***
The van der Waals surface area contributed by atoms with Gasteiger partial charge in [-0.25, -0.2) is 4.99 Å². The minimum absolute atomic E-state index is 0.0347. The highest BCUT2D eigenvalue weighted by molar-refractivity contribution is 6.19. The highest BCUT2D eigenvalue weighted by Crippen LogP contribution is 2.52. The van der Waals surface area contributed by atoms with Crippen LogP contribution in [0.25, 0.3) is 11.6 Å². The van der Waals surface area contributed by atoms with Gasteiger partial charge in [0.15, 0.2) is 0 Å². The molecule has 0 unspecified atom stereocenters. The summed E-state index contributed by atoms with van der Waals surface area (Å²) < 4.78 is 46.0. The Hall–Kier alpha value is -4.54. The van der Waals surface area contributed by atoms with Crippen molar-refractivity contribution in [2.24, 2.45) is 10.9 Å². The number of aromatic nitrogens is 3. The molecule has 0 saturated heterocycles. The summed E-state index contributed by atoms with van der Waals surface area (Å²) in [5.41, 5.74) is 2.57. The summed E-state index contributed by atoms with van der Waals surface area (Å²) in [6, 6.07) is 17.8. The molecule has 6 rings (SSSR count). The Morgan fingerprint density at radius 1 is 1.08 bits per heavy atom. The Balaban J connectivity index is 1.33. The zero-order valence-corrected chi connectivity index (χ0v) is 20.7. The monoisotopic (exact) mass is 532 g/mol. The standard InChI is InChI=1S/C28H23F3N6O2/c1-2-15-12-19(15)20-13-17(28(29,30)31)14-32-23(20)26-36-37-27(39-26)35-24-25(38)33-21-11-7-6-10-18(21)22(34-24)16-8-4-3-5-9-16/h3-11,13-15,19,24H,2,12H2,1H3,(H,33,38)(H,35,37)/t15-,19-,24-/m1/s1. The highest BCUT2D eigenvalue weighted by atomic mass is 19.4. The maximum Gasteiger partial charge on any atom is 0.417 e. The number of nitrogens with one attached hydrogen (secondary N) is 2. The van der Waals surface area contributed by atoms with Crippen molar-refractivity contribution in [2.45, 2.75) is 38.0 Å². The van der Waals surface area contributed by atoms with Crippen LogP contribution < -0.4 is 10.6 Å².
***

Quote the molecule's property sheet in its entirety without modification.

The van der Waals surface area contributed by atoms with Gasteiger partial charge in [-0.25, -0.2) is 4.99 Å². The minimum absolute atomic E-state index is 0.0347. The highest BCUT2D eigenvalue weighted by molar-refractivity contribution is 6.19. The highest BCUT2D eigenvalue weighted by Crippen LogP contribution is 2.52. The van der Waals surface area contributed by atoms with Crippen LogP contribution in [0.25, 0.3) is 11.6 Å². The van der Waals surface area contributed by atoms with Gasteiger partial charge in [0.15, 0.2) is 0 Å². The molecule has 0 unspecified atom stereocenters. The summed E-state index contributed by atoms with van der Waals surface area (Å²) < 4.78 is 46.0. The Hall–Kier alpha value is -4.54. The van der Waals surface area contributed by atoms with Crippen molar-refractivity contribution in [2.24, 2.45) is 10.9 Å². The number of aromatic nitrogens is 3. The molecule has 0 saturated heterocycles. The summed E-state index contributed by atoms with van der Waals surface area (Å²) in [5.41, 5.74) is 2.57. The summed E-state index contributed by atoms with van der Waals surface area (Å²) in [6, 6.07) is 17.8. The molecule has 6 rings (SSSR count). The Morgan fingerprint density at radius 1 is 1.08 bits per heavy atom. The Balaban J connectivity index is 1.33. The zero-order valence-corrected chi connectivity index (χ0v) is 20.7. The monoisotopic (exact) mass is 532 g/mol. The standard InChI is InChI=1S/C28H23F3N6O2/c1-2-15-12-19(15)20-13-17(28(29,30)31)14-32-23(20)26-36-37-27(39-26)35-24-25(38)33-21-11-7-6-10-18(21)22(34-24)16-8-4-3-5-9-16/h3-11,13-15,19,24H,2,12H2,1H3,(H,33,38)(H,35,37)/t15-,19-,24-/m1/s1. The highest BCUT2D eigenvalue weighted by atomic mass is 19.4. The maximum Gasteiger partial charge on any atom is 0.417 e. The number of nitrogens with one attached hydrogen (secondary N) is 2. The van der Waals surface area contributed by atoms with Crippen molar-refractivity contribution in [2.45, 2.75) is 38.0 Å². The van der Waals surface area contributed by atoms with Crippen LogP contribution < -0.4 is 10.6 Å².